In our last update we looked at the requirements for leadership and top level commitment in ISO37001, the new international standard for anti-bribery management systems. In this our final update we take a closer look at what is required in terms of operational controls and in particular due diligence requirements.

Section 8 of the standard focuses on the operational planning and implementation of an anti-bribery management system, following the risk assessment process already undertaken (see our previous blog here). It sets out requirements for:

  • Operational planning and control;
  • Due diligence;
  • Financial controls;
  • Non-financial controls;
  • Implementation of anti-bribery controls by organisations under its control and by business associates;
  • Anti-bribery commitments;
  • Gifts, hospitality, donations and similar benefits;
  • Managing inadequacy of anti-bribery controls;
  • Raising concerns;
  • Investigating and dealing with bribery.

Due diligence is a key element of any anti-bribery management system and Annex A provides additional guidance on this. It says that "the purpose of conducting due diligence ... is to further evaluate the scope, scale, and nature of the more than low bribery risks identified as part of the organisations risk assessment. It also serves the purpose of acting as an additional, targeted control in the prevention and detection of bribery risk, and informs the organisation’s decision on whether to postpone, discontinue, or revise those transactions, projects, or relationships with business associates or personnel.” Annex A goes on to provide guidance on what factors an organisation should evaluate when conducting due diligence in relation to projects, transactions and activities as well as business associates or counterparties. It suggests various ways in which to conduct due diligence on business associates, including: a questionnaire; a web search; a search of government, judicial and international resources; checking publicly available debarment lists or making enquiries about the business associate’s ethical reputation.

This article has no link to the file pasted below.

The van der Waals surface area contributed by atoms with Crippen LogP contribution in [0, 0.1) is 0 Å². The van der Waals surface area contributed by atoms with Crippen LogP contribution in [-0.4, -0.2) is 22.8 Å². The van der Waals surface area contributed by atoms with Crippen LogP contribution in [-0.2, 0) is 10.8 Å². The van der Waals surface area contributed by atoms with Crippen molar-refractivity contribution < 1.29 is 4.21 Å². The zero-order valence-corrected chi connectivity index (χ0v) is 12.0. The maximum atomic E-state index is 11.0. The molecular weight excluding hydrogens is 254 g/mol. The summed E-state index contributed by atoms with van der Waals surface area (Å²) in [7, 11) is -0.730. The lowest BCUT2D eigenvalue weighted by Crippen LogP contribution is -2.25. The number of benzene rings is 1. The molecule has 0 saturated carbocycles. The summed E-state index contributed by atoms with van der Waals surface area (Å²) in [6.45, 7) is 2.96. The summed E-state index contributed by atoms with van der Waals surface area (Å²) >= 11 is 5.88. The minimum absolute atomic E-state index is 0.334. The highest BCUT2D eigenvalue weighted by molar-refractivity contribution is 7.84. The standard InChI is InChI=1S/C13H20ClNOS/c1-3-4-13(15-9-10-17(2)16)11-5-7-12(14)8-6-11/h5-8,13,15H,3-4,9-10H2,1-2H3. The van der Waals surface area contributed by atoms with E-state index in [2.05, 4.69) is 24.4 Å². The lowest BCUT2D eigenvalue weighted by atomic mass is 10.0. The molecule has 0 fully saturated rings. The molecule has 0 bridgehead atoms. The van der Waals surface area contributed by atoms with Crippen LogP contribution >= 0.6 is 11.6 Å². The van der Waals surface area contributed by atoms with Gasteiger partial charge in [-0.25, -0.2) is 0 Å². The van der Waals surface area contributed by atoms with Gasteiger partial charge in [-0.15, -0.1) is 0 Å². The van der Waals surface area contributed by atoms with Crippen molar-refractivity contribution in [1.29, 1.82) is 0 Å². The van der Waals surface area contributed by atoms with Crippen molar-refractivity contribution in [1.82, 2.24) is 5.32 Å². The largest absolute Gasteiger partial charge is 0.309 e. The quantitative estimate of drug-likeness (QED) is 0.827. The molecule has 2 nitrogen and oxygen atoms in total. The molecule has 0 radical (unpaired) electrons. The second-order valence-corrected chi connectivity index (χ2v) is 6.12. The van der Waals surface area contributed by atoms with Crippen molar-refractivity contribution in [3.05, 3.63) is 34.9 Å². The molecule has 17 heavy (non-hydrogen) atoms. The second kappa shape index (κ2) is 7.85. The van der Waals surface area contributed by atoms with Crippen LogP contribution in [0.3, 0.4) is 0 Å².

The standard does point out that due diligence is not a “perfect tool”. The absence of negative information does not necessarily mean that a counterparty poses no bribery risk, just as the presence of negative information does not mean that they do pose a bribery risk. The key is to ensure that an organisation makes reasonable and proportionate enquiries, taking into account the activities involved and the inherent bribery risk, so as to form a reasonable judgment on the level of bribery the organisation would be exposed to if it works with the counterparty.

Certification under the new standard will not guarantee that bribery will not occur within an organisation. However, it could go some way to illustrating that an organisation had “adequate procedures” in place should bribery be found to have occurred.

Now that the standard has been published this might be a good time to review your existing systems, or implement a system if you do not already have one in place.